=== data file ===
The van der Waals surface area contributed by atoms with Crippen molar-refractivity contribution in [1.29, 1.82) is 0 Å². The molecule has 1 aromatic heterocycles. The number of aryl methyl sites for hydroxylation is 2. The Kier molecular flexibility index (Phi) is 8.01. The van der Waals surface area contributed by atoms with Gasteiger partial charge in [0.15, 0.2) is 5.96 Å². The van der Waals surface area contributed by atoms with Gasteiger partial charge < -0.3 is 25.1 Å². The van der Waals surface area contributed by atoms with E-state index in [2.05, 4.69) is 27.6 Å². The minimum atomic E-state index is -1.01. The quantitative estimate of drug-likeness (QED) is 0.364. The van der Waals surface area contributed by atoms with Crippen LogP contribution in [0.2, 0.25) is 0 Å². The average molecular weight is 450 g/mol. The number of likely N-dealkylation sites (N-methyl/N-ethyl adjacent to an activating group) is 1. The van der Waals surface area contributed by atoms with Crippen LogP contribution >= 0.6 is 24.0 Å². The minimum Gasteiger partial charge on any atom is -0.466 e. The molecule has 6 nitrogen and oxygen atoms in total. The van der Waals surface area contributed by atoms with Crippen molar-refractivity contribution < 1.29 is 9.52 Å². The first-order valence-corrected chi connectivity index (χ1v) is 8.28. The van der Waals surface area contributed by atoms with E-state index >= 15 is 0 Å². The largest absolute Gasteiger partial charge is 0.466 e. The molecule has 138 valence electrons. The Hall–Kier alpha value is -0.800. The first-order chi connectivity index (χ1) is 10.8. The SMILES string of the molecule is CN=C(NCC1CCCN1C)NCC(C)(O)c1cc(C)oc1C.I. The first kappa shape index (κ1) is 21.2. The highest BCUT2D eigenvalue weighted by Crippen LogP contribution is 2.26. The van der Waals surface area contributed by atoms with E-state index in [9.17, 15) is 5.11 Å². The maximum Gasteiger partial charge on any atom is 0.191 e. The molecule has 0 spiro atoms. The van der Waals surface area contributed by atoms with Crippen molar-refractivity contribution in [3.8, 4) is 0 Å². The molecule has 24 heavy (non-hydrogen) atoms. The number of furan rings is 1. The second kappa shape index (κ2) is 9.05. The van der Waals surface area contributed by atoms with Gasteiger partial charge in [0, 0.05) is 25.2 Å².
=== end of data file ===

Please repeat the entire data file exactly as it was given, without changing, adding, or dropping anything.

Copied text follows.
The van der Waals surface area contributed by atoms with Crippen molar-refractivity contribution in [1.29, 1.82) is 0 Å². The molecule has 1 aromatic heterocycles. The number of aryl methyl sites for hydroxylation is 2. The Kier molecular flexibility index (Phi) is 8.01. The van der Waals surface area contributed by atoms with Gasteiger partial charge in [0.15, 0.2) is 5.96 Å². The van der Waals surface area contributed by atoms with Gasteiger partial charge < -0.3 is 25.1 Å². The van der Waals surface area contributed by atoms with E-state index in [2.05, 4.69) is 27.6 Å². The minimum atomic E-state index is -1.01. The quantitative estimate of drug-likeness (QED) is 0.364. The van der Waals surface area contributed by atoms with Crippen LogP contribution in [0.2, 0.25) is 0 Å². The average molecular weight is 450 g/mol. The number of likely N-dealkylation sites (N-methyl/N-ethyl adjacent to an activating group) is 1. The van der Waals surface area contributed by atoms with Crippen LogP contribution >= 0.6 is 24.0 Å². The minimum Gasteiger partial charge on any atom is -0.466 e. The molecule has 6 nitrogen and oxygen atoms in total. The van der Waals surface area contributed by atoms with Crippen molar-refractivity contribution < 1.29 is 9.52 Å². The first-order valence-corrected chi connectivity index (χ1v) is 8.28. The van der Waals surface area contributed by atoms with E-state index >= 15 is 0 Å². The largest absolute Gasteiger partial charge is 0.466 e. The molecule has 138 valence electrons. The Hall–Kier alpha value is -0.800. The first-order chi connectivity index (χ1) is 10.8. The SMILES string of the molecule is CN=C(NCC1CCCN1C)NCC(C)(O)c1cc(C)oc1C.I. The first kappa shape index (κ1) is 21.2. The highest BCUT2D eigenvalue weighted by Crippen LogP contribution is 2.26. The van der Waals surface area contributed by atoms with E-state index in [9.17, 15) is 5.11 Å². The maximum Gasteiger partial charge on any atom is 0.191 e. The molecule has 0 spiro atoms. The van der Waals surface area contributed by atoms with Crippen molar-refractivity contribution in [3.8, 4) is 0 Å². The molecule has 24 heavy (non-hydrogen) atoms. The number of furan rings is 1. The second kappa shape index (κ2) is 9.05. The van der Waals surface area contributed by atoms with Gasteiger partial charge in [0, 0.05) is 25.2 Å².